Email’s uncanny knack for tempting the shoot-from-the-hip part of the human brain and, therefore, spawning upset was thrown into sharp relief late last month when it emerged that prominent food journalist William Sitwell had reacted in an abusive fashion to an emailed pitch from a freelancer.
In her initial message to Sitwell – who was at that point editor of Waitrose Food magazine – writer Selene Nelson floated the idea of a “plant-based meal series” that would introduce readers to vegan recipes. In his response, Sitwell wrote: “Hi Selene. Thanks for this. How about a series on killing vegans, one by one. Ways to trap them? How to interrogate them properly? Expose their hypocrisy? Force-feed them meat? Make them eat steak and drink red wine?”
Nelson furnished Sitwell with a light-hearted reply, attempting to engage him in a genuine debate. But he only doubled down on his aggression, firing back: “I like the idea of a column called The Honest Vegan; a millennial's diary of earnest endeavour and bacon sandwiches…”
As the controversy simmered, Quartz at Work published a column from writer Nick Morgan (author of Can You Hear Me: how to connect with people in a virtual world), making a plea for more considerate conduct in email conversations. 
Morgan notes that email began as a tool enabling scientists to share research more easily – but mutated when it passed into common use. He writes: “We’ve all had our feelings hurt by some email communication, and we probably have hurt other people’s feelings. We’ve revealed in emails some secrets that we shouldn’t have shared, and we’ve been told secrets that we shouldn’t have heard. Email communication, in short, is simultaneously messy, imperfect, overwhelming and impoverished. It’s too much and too little at the same time. It was begun for a different purpose, was hijacked to fulfil a need for more and faster communication, and became a blunt instrument that no one can do without.”
He adds: “Email can function usefully as part of a communication quiver for a business team that’s separated by geography, but it shouldn’t be the only form. Never use email for emotionally important tasks like beginning relationships or repairing or terminating them.”
However, with more business-focused tools springing up in the market – such as team-messaging apps that help to concentrate workers’ minds on projects – is it time to scrap email altogether?
The Institute of Leadership & Management's head of research, policy and standards Kate Cooper says: “When we did our research on leadership within distributed teams – ie, people who are not co-located – one of the things that people reported as a real downside was email overload. And I think you can get that even from colleagues who you sit right next to in an office environment. Those of us who remember the days of the memo – which had to be specially typed up, enveloped and tucked away in the internal post – would never have sent out as many memos as we send emails. We’re using emails in such vast numbers because they’re easy to volley out. But we’re not really using them for talking to people.”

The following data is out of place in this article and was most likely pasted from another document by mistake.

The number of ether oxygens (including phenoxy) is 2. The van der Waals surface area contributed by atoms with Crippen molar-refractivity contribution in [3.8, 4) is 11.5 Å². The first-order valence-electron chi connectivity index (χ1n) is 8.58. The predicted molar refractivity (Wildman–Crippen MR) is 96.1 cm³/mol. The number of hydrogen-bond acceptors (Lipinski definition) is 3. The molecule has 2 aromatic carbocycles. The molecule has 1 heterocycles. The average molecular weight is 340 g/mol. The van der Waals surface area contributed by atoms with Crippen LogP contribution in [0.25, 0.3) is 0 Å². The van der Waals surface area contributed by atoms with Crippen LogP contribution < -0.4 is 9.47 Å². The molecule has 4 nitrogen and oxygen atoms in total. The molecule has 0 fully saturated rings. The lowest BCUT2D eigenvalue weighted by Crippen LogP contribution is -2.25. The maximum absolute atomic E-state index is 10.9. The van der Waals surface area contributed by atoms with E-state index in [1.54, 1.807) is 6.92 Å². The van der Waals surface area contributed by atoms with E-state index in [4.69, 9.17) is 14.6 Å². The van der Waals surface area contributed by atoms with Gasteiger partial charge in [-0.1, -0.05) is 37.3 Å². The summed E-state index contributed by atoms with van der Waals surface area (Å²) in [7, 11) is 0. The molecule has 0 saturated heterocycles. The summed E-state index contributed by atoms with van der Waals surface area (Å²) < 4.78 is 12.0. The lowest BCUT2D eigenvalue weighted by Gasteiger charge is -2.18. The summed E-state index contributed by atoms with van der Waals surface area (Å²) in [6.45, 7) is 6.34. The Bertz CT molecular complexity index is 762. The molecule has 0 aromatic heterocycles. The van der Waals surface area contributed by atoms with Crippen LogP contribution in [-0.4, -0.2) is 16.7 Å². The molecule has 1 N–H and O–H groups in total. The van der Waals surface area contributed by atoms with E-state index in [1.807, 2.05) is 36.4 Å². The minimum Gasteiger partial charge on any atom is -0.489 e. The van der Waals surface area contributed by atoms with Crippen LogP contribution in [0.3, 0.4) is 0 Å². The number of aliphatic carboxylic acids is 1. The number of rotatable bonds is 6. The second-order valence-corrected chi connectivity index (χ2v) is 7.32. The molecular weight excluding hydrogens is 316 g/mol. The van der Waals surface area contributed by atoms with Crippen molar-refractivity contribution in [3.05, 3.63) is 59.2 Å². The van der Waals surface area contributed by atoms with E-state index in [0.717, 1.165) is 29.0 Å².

Cooper explains: “a memo was typically used as the launch-pad for a record-keeping process around a specific discussion. It had a status, and the path of progression it sparked off was documented. Email doesn’t really have that. It may well generate large threads, but the discussion is often not as structured, and the threads themselves can become unwieldy and hard to follow. Email is often used for inappropriate reasons and, as it keeps recipients at an arm’s length, it’s essentially a one-way medium. Communications 101 will warn you of the perils of sending information to someone in a way that makes it hard to gauge their reaction, and you don’t know the mood, place or time in which they’re receiving it. It’s a perfect recipe for misunderstandings.”
She points out: “if you get a reply saying something along the lines of, ‘I don’t really understand that,’ pick up the phone and talk to that individual. Or, talk to people before you send an email, outlining what they are about to receive. That way, they can gauge your tone of voice. You can explain the topic more effectively, smoothing the way for the written communication. If you can Skype them, all the better: you will be able to see each other’s faces and dissipate the impersonal nature of the subsequent email conversation.”
Cooper notes: “looking specifically at Sitwell’s behaviour, email does have the advantage of providing an unambiguous audit trail of someone’s incompetence or, in his case, foolishness in their interactions with other people. That doesn’t just cover problems such as attitude, but unreasonable timings for the completion of work. So if your boss has those issues and uses only email, that material will build up over time and you will be able to make a case against that person’s conduct.”
She adds: “should we scrap email altogether? I’m sure organisations would adapt to survive, and there are plenty of examples out there of firms who have done just that – whether they have banned internal emails on specific days of the week,  or eliminated them entirely.  Email bans are by no means unheard of, and are certainly arrangements that can be managed. We at the Institute have found in our research on trust that regulation can produce really constructive outcomes. Banning people from using email may initially seem rather draconian. But if you make a half-hearted recommendation urging staff to just try and use email a little less, that is unlikely to have a noticeable effect. So yes – I’m inclined to support email going the way of the memo.”
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